Thanksgiving Leftovers

Thanksgiving is my favorite holiday.

There’s something so cozy about it. The morning watching the parade in pajamas. Lingering in the kitchen asking mom if she needs help with anything, but actually there wondering, “how much longer?” Everyone dressed in sweatshirts or flannel, gathered around the table, eating indulgently delicious food.

And don’t forget the pie. (Don’t worry, I know you’d never do such a thing.)

I love family traditions. I love hearing others share exactly how they’ll spend the day, which family member they’re most excited to see (and which member they’re least excited to see, because I’m here for family gossip), and which of their mom’s or grandma’s or aunt’s famous dishes they can’t wait to devour.

In my own familial nucleus, there haven’t really been many traditions that held up past the three of us kids becoming adults. (We did have a pretty rockin’ Christmas Eve ritual; we’d open our Christmas pajamas from mom and dad, change into them before heading to dinner, then make our way through the Festival of Lights. We’d arrive home just in time to get to bed before Santa’s arrival mom and dad began wrapping all of our presents.)

Then, two days after Christmas, we’d always head to Zanesville, OH to the same Holiday Inn to spend three days with part of our family from Michigan.

Thanksgiving was less set-in-stone than Christmas. We usually hosted, and the 5 of us (mom, dad, sister, brother, and I) were always together. We were often joined by my aunt, uncle, and cousins who lived in Greensboro, my grandma and grandpa on dad’s side when they were still with us, and my grandma and aunt on my mom’s side would fly down every other year.

And there always seemed to be at least one guest appearance. A friend of one of us kids, or our neighbors one year, or an aunt and cousin from Michigan who decided to make the trip to North Carolina.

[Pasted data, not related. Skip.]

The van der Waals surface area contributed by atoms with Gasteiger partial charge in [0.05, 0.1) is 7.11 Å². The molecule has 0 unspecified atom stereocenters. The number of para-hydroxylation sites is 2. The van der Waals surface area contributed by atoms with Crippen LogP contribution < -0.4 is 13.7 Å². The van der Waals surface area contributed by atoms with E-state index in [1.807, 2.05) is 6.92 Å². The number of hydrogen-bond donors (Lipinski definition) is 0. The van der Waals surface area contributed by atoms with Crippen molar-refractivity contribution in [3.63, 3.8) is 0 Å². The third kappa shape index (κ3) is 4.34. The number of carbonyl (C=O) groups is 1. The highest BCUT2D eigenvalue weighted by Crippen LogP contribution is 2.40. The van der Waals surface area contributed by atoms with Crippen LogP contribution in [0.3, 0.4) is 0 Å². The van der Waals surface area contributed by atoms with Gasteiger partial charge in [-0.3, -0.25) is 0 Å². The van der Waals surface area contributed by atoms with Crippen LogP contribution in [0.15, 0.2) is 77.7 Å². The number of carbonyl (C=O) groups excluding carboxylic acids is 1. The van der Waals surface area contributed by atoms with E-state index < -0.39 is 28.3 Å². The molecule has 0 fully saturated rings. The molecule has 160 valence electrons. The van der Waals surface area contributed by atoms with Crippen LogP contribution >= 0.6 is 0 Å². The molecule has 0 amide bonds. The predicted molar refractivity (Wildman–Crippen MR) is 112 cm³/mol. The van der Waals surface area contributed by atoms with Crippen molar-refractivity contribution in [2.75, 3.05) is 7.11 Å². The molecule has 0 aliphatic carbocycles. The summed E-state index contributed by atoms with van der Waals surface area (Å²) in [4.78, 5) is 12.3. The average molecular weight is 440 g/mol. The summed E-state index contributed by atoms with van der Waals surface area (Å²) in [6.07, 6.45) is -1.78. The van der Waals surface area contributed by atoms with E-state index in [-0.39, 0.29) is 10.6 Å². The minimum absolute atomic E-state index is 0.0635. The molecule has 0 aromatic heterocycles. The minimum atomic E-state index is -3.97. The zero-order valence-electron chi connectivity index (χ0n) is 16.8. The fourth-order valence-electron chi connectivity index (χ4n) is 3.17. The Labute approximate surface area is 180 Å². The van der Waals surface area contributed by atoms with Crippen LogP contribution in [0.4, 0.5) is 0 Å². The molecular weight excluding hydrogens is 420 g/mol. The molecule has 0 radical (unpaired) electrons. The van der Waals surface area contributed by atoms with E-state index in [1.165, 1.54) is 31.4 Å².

My parents, sister, brother, and I were the common denominators. Except for that year my sister was in the Macy’s Thanksgiving Day Parade. (Wait, what?)

Then, somewhere along the line, we grew up. There were significant others that joined us, or pulled us away. My brother moved to California. My sister got married. My grandma doesn’t make the trip anymore from Michigan.

Three years ago mom, dad, and I spent Thanksgiving Day with my aunt, uncle, and cousins in Greensboro.

Two years ago, it was just mom, dad, and I. I refused to leave town because my best friend was going to pop out a baby at any moment, and they stayed with me. We spent Thanksgiving Day seeing Thor: Ragnarok, and dined a la Waffle House. (Don’t knock it, man.)

Last year mom and dad made the trip to Michigan to be with family; I stayed home and spent Thanksgiving Day with the friend who’d had a baby a year prior and her family.

This year, things were even more…weird.

My aunt in Greensboro passed in April.

That best friend is regrettably no longer part of my life.

We all carry an invisible weight on our backs of my dad’s diagnosis as we live between scans.

For Thanksgiving this year, mom, dad, the doggos, and I trekked to Tennessee to visit an aunt and uncle (one of dad’s sisters and her husband.) There were to be nine of us; my uncle whose wife passed in April (Uncle Greg) was going to join us, along with his daughter (my cousin), her husband, and their daughter.

Uncle Greg called Tuesday to say that they wouldn’t be able to make it, and each of us felt a heave of disappointment.

We wanted so badly to spend the day with Greg and Maegan in their first Thanksgiving without Aunt Kate.

But it wasn’t about us.

I resisted as best I could the urge to pout…this wasn’t about me.

Which, I realize logically that most things are, in fact, not about me. But this is a fact I tend to forget ignore quite often.

This was undoubtedly going to be the hardest Thanksgiving Greg and Maegan have ever had. And so they did what was best for them. And we did what was best for us.

We’re all just trying our best out here in this life of illness and heartbreak and loss.

This time of year tends to be the most difficult time for those who are grieving. Because you think about your traditions, and the people you shared those traditions with…those people who are no longer in your life.

And the remembering can sting. But it can also comfort.

Grief and gratitude are not mutually exclusive.

You can be sad and confused and angry at the world, and still give thanks. Because if you’re sad and confused and angry at the world, that means you have cared/do care about someone more than you care about yourself.

And that’s pretty wonderful.

I actually think about Aunt Kate every time I write a blog post. Because she was one of my biggest fans, and an avid reader and commenter when she was able to be.

Does it sting like hell and bring tears to my eyes to think about that? Of course. But does it also bring a smile to face, and ping of warmth to my heart?

You’re damn right it does.

(Mom, dad, Aunt Kate, and I.)

So squeeze those you can, and hope for many more Thanksgivings together in years to come. (And most importantly, many more shared pies.)